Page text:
It's important that channel leaders understand that it's critical for them to take the partner's perspective as many vendors out there fail to capture mind share and drive continuous engagement with partners because they are focused inwardly. They're looking at their business, they're looking at their go-to-market as opposed to taking the partner's perspective. But what does the partner perspective really look like?
Let's start with the partner's journey and the partner's decision drivers. There are five stages in the partner journey when the partner engages with a vendor: the journey starts at the offer stage, followed by the qualification, commitment, enablement, and productivity stages. At each stage, there is a different persona that will engage with the vendor in order to make that determination.
When you as a vendor extend an offer to that partner, the typical persona you will engage is the executive management team at the partner level. That persona, that executive manager, is looking to understand what's in it for them. Is this relationship with this new vendor going to be profitable? They really want to understand your offer and most importantly, they want to look at benefits.
This person is thinking, “What am I going to get out of this? I'm going to get margin. Okay. I'm going to get back-end discount. Great. I'm going to get marketing development support. Excellent." So that's what they're looking for and that's what you as a vendor need to focus on.
They're also looking for alignment, right? But once they've made that determination, once they've looked at these different aspects and decided that this is worth researching, they engage other partner personas: the head of technology, the head of professional services, sales and marketing.
These job roles are going to look at your offer in a different way. They're going to qualify it and ask, "Do we have to learn about this new product or is it something that complements our existing go-to-market or existing product line? Do we have the required skills in-house, or we need to hire additional people? What are the engagement rules?"
This is the partner's perspective from the different personas. As they move into commitment, it is the executive management in sales and marketing that is going to get back together and look at marketing, training, sales, marketing support, and all of the tools that you're making available to them in order for them to be successful.
Once they commit, the partner will look at the investment and what is the enablement phase from the vendor's side. The various personas in the buying group are going to focus on different things. Are you offering co-marketing funds? Do we have to put skin in the game on that? Is there a training required? Are there certification requirements that we need to meet?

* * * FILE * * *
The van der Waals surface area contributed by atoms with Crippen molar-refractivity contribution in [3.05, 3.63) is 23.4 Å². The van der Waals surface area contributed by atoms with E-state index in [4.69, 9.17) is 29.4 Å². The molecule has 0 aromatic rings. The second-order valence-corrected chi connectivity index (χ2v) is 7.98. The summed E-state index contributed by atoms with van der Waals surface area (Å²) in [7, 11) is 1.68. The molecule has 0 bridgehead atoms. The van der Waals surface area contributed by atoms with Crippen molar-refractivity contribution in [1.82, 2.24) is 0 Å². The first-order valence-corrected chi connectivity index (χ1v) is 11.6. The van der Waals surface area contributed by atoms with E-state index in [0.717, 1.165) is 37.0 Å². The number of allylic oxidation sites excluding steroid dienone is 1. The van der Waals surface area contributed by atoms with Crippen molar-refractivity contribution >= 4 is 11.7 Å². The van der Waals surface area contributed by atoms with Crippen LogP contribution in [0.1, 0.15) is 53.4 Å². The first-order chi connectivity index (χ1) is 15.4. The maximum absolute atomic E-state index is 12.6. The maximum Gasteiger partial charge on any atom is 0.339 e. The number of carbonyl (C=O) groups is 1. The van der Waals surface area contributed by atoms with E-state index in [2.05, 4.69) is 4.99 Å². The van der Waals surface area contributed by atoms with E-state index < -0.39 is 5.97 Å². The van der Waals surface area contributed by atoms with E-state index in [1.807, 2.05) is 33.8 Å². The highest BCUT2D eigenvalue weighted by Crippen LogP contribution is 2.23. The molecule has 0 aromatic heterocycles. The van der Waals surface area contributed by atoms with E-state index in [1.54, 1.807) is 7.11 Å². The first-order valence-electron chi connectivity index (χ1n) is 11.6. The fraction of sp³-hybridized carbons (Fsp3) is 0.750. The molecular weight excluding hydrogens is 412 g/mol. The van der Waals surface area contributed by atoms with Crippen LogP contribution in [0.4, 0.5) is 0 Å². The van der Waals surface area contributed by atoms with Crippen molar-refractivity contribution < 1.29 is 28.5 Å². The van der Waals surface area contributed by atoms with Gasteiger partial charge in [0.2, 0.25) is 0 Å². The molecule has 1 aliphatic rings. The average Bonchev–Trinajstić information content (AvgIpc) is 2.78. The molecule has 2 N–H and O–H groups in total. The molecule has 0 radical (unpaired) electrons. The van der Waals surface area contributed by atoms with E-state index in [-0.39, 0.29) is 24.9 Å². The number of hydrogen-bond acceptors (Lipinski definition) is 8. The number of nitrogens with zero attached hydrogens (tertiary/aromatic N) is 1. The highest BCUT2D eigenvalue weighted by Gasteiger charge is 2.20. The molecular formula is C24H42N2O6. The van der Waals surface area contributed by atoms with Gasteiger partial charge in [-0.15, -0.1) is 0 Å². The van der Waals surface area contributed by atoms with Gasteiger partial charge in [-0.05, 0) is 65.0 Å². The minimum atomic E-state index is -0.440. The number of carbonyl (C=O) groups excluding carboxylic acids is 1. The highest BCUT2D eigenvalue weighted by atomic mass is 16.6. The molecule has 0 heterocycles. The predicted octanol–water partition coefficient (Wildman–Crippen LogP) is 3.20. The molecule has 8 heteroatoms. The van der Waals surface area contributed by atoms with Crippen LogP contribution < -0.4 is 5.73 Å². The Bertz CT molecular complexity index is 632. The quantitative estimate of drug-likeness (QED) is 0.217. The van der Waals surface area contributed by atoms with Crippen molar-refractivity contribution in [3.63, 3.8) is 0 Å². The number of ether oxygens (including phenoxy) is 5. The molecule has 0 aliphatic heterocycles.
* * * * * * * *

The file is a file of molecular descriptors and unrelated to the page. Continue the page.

Once all the different perspectives are addressed, then comes productivity. This sits solely with sales, marketing, and professional services at the partner level. They will look for incentives that will help them accelerate their time to revenue. They will look for incentives, not just at the company level, and I'm talking about the partner company level, but they will also ask, "Is this vendor going to incent our teams or just our individuals?"
It’s important that when you look at the partner journey you understand that the first three stages are all about recruitment and onboarding content. You’re not going to put incentives in the first three stages. You're only going to talk about them and describe how those incentives are designed to accelerate a partner's time to revenue. However, when you get into the enablement side and the productivity side, that is different. You will need to provide enablement content as well as demand content.
As mentioned before, during the different stages of the partner's journey, you will engage different personas. When you understand what drives the persona types you will discover that there are buttons that you can push with those individuals to ensure you are engaging with the right partners.
You’ve done your partner profile so you know the type of partner company you are recruiting, but you must also understand that those companies have individuals, personas that you need to address and make successful if you're going to engage them.
With executive management, it's all about growth. It's all about growing the top line. It's all about revenue, profitability. You need to ensure that your content, your offer, includes those drivers for the executive management. When you're looking at sales management, you're speaking to a VP of sales or sending content to a VP of sales, it's all about repeatable revenue. It's all about sales productivity.
The same is true with a partner marketing persona—depending on the size of the partner, you may have a VP of marketing or not—they're looking for help. They want to win with demand creation programs, generating leads, and filling the pipeline. These are the buttons that you can push at the partner persona level to get their commitment, to get their engagement.
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